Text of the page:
No Backseat Directing
I’ve talked about this before, but it’s something that I always feel so pushed to emphasize all the time. This applies to books, movies, games, or really, almost any medium that delivers a story or rise in interaction.
You’ve run into them before. You know, the people who say they saw that plot twist coming, or the person who knew that character arc. “Ah, this character is this trope again? I’m so bored of that trope!” I don’t think there’s anything wrong with understanding the workings behind how a story tells itself, a character arc has its growth, or a game design teaches you how to play. In fact, these are all things I have had to study as I go along my gaming and art-ing life. Recently, I read a post on social media platform X on how learning how to write books sometimes takes the fun out of reading books. You know the designs and the elements. You know the turns and the descriptions. Sometimes, for worse and for better, you can see the mistakes. “Oh, I used to do that too!”
So after all is said and learnt, are these things not fun anymore? This is where I think there begins a need for effort on a player’s part. An effort…to make less effort. To let ourselves be tricked. To let ourselves be gobsmacked. The same way we let ourselves take the expected (and sometimes super unexpected) parts of children’s imaginations and go with it, especially if we’re the parents. To act like a humble student and take it all in as if the world was filled with wonder again.
Sometimes plot holes exist. Ahem, plot holes always exist, but perhaps, hopefully by an accidental existence, they are now there to be filled with our imagination. I guess there are people who, when brought a movie, expect the films to do it all for them. And the same way for books or games. I suppose the perspective of what it means to be the audience differs from one person to another. But, should you feel that you are not being satisfied because they’re too predictable, perhaps taking a step into letting ourselves be stunned again, is the step to take.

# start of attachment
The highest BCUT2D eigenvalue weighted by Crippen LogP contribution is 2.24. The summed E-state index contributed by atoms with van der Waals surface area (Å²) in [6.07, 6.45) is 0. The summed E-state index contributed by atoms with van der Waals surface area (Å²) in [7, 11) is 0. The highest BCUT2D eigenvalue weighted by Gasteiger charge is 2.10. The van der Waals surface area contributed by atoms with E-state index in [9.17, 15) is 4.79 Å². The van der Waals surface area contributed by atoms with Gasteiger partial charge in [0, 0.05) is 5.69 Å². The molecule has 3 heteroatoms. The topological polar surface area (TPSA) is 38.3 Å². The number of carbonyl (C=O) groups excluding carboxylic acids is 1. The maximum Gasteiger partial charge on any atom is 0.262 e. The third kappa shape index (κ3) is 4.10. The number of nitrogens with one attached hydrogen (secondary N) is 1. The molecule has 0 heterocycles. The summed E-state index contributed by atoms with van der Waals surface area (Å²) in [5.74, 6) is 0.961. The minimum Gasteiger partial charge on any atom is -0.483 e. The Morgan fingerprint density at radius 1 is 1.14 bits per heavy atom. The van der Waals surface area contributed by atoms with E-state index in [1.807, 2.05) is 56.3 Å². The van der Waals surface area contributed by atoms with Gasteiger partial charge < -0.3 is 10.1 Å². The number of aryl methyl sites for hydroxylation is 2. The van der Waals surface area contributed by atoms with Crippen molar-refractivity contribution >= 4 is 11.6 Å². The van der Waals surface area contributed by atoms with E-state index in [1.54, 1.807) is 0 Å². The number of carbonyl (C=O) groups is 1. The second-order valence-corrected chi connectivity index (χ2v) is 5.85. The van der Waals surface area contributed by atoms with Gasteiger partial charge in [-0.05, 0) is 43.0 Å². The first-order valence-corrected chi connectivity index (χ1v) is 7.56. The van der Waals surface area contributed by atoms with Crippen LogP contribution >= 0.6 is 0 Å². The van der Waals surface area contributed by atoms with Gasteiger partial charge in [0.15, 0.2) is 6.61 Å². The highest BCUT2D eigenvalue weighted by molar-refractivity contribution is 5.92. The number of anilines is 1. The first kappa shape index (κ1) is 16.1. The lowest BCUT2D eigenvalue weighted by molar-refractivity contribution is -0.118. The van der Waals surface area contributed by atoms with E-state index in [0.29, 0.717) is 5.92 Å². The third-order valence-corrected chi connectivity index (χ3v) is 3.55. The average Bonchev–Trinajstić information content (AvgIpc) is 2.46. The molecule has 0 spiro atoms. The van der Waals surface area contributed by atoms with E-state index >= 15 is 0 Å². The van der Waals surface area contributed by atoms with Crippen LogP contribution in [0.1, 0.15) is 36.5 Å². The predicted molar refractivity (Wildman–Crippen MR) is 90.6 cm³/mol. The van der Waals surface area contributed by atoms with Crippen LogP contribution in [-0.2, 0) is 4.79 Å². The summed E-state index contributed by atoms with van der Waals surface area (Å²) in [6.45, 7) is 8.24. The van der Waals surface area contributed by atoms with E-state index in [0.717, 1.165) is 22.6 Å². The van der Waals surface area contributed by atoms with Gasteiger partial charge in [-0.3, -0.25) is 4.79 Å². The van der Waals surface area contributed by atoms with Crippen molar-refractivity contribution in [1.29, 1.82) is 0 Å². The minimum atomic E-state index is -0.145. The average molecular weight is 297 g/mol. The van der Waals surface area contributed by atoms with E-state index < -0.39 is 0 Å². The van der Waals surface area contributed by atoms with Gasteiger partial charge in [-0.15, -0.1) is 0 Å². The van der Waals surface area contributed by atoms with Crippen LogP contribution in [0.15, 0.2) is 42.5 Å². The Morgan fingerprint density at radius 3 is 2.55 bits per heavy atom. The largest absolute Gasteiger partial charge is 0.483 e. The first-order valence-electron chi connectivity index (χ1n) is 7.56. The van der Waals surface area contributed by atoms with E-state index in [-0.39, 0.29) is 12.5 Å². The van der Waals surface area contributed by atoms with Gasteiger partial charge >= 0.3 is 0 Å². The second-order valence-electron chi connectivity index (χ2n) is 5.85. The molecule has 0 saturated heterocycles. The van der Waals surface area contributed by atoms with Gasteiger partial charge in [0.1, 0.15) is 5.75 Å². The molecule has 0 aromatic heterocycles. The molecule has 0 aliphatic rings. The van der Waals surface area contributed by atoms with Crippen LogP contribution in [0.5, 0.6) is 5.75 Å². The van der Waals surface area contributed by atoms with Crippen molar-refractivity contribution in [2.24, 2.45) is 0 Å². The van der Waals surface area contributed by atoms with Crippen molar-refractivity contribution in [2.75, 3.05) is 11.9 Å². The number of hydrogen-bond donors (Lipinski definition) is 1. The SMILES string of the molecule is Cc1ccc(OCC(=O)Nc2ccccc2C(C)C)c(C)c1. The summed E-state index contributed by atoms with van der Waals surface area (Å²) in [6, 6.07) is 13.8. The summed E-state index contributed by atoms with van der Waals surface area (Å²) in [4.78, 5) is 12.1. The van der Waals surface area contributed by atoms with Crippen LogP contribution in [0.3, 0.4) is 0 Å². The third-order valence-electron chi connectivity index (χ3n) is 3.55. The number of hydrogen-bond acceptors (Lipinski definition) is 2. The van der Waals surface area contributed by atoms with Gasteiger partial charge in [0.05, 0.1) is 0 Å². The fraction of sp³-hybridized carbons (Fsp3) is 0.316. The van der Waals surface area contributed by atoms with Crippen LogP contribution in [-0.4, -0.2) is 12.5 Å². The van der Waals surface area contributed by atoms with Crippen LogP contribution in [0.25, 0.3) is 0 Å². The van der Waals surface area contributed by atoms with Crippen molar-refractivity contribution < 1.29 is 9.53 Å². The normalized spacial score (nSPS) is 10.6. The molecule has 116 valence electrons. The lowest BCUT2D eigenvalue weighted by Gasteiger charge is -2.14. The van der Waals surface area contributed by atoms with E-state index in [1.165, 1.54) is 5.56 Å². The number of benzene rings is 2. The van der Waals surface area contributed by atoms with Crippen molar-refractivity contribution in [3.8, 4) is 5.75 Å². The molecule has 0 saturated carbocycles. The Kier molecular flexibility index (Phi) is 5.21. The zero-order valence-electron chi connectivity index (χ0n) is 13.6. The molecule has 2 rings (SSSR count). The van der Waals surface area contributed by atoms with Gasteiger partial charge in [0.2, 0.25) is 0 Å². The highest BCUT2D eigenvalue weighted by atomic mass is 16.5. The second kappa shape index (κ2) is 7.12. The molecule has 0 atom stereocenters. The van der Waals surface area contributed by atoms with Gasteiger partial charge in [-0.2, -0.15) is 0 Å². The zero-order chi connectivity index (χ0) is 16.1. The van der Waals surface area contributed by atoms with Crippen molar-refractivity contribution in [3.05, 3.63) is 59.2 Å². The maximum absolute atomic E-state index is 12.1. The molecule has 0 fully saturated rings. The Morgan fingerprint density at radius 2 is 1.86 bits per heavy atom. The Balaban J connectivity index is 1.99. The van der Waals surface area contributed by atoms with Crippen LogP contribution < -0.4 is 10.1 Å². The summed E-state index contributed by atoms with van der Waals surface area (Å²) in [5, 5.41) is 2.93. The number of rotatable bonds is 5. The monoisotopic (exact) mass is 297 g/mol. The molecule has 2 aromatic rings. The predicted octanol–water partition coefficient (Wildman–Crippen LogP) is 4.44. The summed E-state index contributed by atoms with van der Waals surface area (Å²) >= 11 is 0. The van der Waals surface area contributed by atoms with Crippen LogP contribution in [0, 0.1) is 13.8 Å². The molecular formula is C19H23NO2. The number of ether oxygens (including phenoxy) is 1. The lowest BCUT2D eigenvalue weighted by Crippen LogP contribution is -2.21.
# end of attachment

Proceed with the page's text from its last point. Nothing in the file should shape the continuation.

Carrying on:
Skeletonizing a game or a movie can also take the fun out of it, if you let it. Stories and designs, when stripped of their emotional and cosmetic bearings become technical rigs and concepts, with little entertainment value. These shells and skeletons have their functions, but if we rip everything off of it, how can we expect more? I can’t help but feel like it’s a little pretentious when people start talking about how the story wasn’t enough to entertain them or how it was so predictable.
In the end, it’s not really a wrong perspective. I mean, without hindsight bias, if they really found out, then they really found out. But, I don’t know. Were they thinking about it the whole time or were they watching the movie? I guess it’s easier in games ‘cause there’s a good amount of downtime in between plot points. It just feels really weird that people are setting up their own roadblocks to getting entertained by what they want to be entertained by. I guess the reason I argue for the other side is that this is Game Praisers.
That’s what we do. We take whatever is good. That doesn’t mean that we ignore the bad, but the more we appreciate what we can appreciate the less we act as if starving kings and queens who can only partake in the exquisite. You can be ahead of the game, but you don’t have to be snooty. Ultimately, it’s also one of my goals in life to just be more accepting and open-minded to what can be good. To never forget that just because we eat better food now, doesn’t mean food in general is forgotten of what it provides. Of course the top-notch games and films are what we’d like. Of course we love the non-broken game design, but we never, ever forget humble beginnings and the child-like wonder that made video games so fascinating in the first place.
Thanks for reading, I’ll see you next time.